Latest News

 
 
 

It’s time to manage safety

Myth: “There isn’t enough time to manage employee safety.”

The reality is that the clock is ticking … your time is valuable and you’re on deadline, but you don’t have time to not manage safety in your lab. PIs and Lab Managers who avoid taking the time up-front to implement safe work practices often spend valuable time managing lab safety after an incident occurs.

When it comes to lab safety, you don’t have time to not mitigate hazards.

 

New Chemical Hygiene Officer Lab Safety Award

Lab Safety Award logo

Labs that receive a rating of 85 or higher on their most recent lab safety survey earn a Lab Safety Award. The Chemical Hygiene Officers (CHOs) are assigned by Principal Investigators to support lab safety programs, and are often responsible for much of the effort required to maintain a strong culture of safety. EH&S now acknowledges this effort with an award certificate. 

 

Ladder safety at work and home

Injuries have occurred at the UW while personnel were using ladders on the job. These incidents show that using ladders can be dangerous if not used properly. Before you use a ladder at work or at home, make sure you take the necessary safety precautions.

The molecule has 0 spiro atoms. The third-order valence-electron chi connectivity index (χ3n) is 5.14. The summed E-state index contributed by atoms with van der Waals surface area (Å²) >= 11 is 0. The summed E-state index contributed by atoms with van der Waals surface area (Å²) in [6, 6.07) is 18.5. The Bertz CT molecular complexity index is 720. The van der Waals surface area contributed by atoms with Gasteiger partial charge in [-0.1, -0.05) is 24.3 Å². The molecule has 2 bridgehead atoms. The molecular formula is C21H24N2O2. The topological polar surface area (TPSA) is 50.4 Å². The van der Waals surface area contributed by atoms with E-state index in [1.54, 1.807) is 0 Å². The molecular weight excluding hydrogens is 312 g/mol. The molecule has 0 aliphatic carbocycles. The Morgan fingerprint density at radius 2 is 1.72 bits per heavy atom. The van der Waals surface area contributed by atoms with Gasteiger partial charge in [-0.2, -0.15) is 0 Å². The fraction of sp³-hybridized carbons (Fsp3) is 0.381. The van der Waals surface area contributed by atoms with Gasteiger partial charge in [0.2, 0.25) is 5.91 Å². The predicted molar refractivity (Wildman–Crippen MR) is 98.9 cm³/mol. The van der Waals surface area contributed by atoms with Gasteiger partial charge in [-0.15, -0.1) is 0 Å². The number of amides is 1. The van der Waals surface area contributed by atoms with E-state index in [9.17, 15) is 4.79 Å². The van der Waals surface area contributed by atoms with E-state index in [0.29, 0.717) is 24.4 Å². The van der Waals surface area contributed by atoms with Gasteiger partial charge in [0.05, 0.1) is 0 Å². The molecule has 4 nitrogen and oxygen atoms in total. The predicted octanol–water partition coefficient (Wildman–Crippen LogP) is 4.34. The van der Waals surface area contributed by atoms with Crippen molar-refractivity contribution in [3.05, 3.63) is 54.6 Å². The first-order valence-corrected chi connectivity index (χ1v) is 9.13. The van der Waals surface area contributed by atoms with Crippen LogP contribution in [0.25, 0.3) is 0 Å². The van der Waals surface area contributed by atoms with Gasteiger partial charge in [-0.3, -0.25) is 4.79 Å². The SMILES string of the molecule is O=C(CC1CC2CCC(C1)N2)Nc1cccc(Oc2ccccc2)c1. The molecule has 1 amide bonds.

What went wrong in the recent UW incidents?

  • A person fell off a ladder when overreaching.

  • Someone could not find a step ladder for a job, and instead used an orchard ladder (tripod type ladder), and fell to the ground when it tipped over.

 

Changes to radioactive waste disposal rates

The cost of disposing radioactive waste is recovered via a cost center at the UW. Fortunately, the rates for disposing most radioactive waste streams decreased this year due to switching to a waste processing facility with thermal treatment capabilities. The new waste processor charges by the pound for thermal treatment so the new rates are calculated based upon weight as opposed to volume as in the past.

What are the new waste disposal rates?

 
 
 

Chemical Waste Container Explosion – Lessons Learned

EH&S staff were notified of a chemical spill on August 2, 2017, during which a waste bottle ruptured in secondary containment bin, spilling about 3 liters of liquid. The lab was evacuated and a hazardous material team cleaned up the chemicals and shattered glass.

The ruptured 4 liter glass bottle was manufactured for chemical waste storage and disposal purposes, and reportedly contained a mixture of organic solvents. EH&S staff noted that the hazardous waste label was incomplete and the actual contents were unknown.